The necessity of the contemplated Real Estate Transfer Tax Act amendments has been subject of intense discussions. The finance ministers of the German states reached agreement on introducing new tax provisions and on extending the scope of existing rules in June and November 2018. At present, it is impossible to predict which changes will be made in the legislative process compared with the demands of the Conference of Finance Ministers of the German states and which transitional rules and application dates will be used in the legislative amendments. However, corporations should already review this issue now in order to avoid surprises.
In particular, from 2019 on (possibly even with retroactive effect to an earlier date) the existing threshold for participations or transfers of the real estate transfer tax is to be reduced from 95 percent to 90 percent. Additionally, a new provision is to be introduced for corporations, which may also lead to real estate transfer tax for corporations in the event of a shareholder change. Moreover, the relevant period under review for shareholder changes in partnerships is to be extended from five years to ten years and introduced for corporations for the first time.
To date, only direct or indirect share associations, thus establishing direct or indirect holdings of 95 percent (in the future 90 percent) of the shares or capital of a company, have been considered acquisitions subject to real estate transfer tax. The shareholder setting up the share association is the debtor of real estate transfer tax. According to the expected amendments, however, real estate transfer tax would arise at the level of a corporation holding real estate if, within a period of 10 years, shares were transferred which corresponded to a total shareholding of 90 percent or more of the company assets. Consequently, rules will also be necessary for corporations in the future under which shareholders are obligated to pay compensation where they are causing real estate transfer tax to arise at the corporate level. In view of these considerations, restrictions on the transfer of shareholdings in corporations, will also gain new or additional significance.
Such shareholder agreements or transfer restrictions are no viable option for listed stock corporations. Considering a corresponding trading volume, particularly in light of the (rolling) 10-year period under review, these corporations may be obligated to pay real estate transfer tax on a regular basis. Stock corporations are facing another problem since neither the corporations themselves nor the tax authorities are aware of the specific shareholder composition. It is therefore not possible for either of them to check whether transfers to new shareholders have taken place and thus whether the conditions for incurring real estate transfer tax have been met. In the absence of legally secure application, structural deficits in implementing the provisions are anticipated, so that the constitutionality of the intended new rules are already in doubt. If the legislator creates an exception for listed corporations, this may be considered an unconstitutional unequal treatment versus unlisted corporations or at least open up options for optimizing the real estate transfer tax position.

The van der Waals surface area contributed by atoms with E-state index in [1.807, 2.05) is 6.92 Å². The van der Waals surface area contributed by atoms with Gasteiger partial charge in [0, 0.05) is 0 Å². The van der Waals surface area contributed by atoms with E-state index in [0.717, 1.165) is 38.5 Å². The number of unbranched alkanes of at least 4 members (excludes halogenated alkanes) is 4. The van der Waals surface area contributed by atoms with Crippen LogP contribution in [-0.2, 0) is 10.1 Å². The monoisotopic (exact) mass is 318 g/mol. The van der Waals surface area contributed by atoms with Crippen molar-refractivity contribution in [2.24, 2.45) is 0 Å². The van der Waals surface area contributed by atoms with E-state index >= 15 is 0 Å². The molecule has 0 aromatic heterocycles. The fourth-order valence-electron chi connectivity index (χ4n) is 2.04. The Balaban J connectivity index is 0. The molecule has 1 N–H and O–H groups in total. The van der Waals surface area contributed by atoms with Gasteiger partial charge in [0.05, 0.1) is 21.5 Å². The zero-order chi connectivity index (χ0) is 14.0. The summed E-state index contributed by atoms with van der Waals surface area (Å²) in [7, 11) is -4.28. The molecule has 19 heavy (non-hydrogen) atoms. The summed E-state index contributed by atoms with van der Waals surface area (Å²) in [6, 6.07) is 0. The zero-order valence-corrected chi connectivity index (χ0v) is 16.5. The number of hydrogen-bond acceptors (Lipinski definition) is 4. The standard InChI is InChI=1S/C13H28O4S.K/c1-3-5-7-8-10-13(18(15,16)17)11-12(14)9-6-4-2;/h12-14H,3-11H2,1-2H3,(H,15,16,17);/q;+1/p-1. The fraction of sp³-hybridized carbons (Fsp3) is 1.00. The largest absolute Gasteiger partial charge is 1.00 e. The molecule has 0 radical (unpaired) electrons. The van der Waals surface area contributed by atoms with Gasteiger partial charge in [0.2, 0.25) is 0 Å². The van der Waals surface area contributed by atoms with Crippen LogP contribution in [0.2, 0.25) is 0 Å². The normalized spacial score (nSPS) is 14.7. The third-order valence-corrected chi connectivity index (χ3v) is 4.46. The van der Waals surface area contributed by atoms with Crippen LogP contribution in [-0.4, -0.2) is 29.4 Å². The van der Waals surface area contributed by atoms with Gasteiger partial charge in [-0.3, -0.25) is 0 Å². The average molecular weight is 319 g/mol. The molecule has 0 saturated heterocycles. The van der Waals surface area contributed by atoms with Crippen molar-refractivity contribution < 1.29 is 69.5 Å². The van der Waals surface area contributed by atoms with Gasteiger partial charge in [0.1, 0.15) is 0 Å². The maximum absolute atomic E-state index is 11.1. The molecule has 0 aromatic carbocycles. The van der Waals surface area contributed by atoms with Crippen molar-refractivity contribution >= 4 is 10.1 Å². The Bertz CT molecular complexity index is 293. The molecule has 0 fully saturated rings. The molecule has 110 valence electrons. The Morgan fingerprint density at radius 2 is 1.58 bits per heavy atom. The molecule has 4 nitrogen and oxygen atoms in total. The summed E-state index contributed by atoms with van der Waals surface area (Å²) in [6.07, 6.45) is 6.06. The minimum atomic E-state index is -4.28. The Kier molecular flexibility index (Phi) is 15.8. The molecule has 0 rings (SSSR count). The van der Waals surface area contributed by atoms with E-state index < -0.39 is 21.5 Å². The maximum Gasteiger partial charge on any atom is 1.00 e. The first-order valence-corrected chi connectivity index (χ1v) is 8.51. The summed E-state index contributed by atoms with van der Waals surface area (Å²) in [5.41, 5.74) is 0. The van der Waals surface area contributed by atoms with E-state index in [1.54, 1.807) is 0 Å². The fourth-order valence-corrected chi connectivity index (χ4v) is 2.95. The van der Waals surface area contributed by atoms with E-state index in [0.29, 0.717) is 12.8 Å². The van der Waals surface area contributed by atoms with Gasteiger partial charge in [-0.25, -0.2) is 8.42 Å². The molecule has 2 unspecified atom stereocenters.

Instead of an additional set of rules in the real estate transfer tax act, a new design of the tax would be preferable for many companies. Regrettably, this is not to be expected, so that these new legal framework conditions will also have to be considered in the future. In addition to continual monitoring of direct and indirect shareholder composition, which has so far been relevant for corporations in relation to the continued use of current tax losses and tax loss carryforwards, existing contractual relationships, such as options on acquisitions or sales of shareholdings in corporations, will also have to be reviewed. Where necessary, these will have to be renegotiated in the future to avoid unintended consequences as relates to real estate transfer tax. Protection of legitimate expectation regarding the tax treatment of signed, however, not executed contracts or options is not likely, since the law – as is already the case for partnerships – will be considering the actual transfer of shares and not the contractual obligation to transfer, e.g., under a purchase agreement.
In addition to the numerous questions, some of which have been outlined here, the design of transitional rules and the application date of the new statutory provisions will play a key role.
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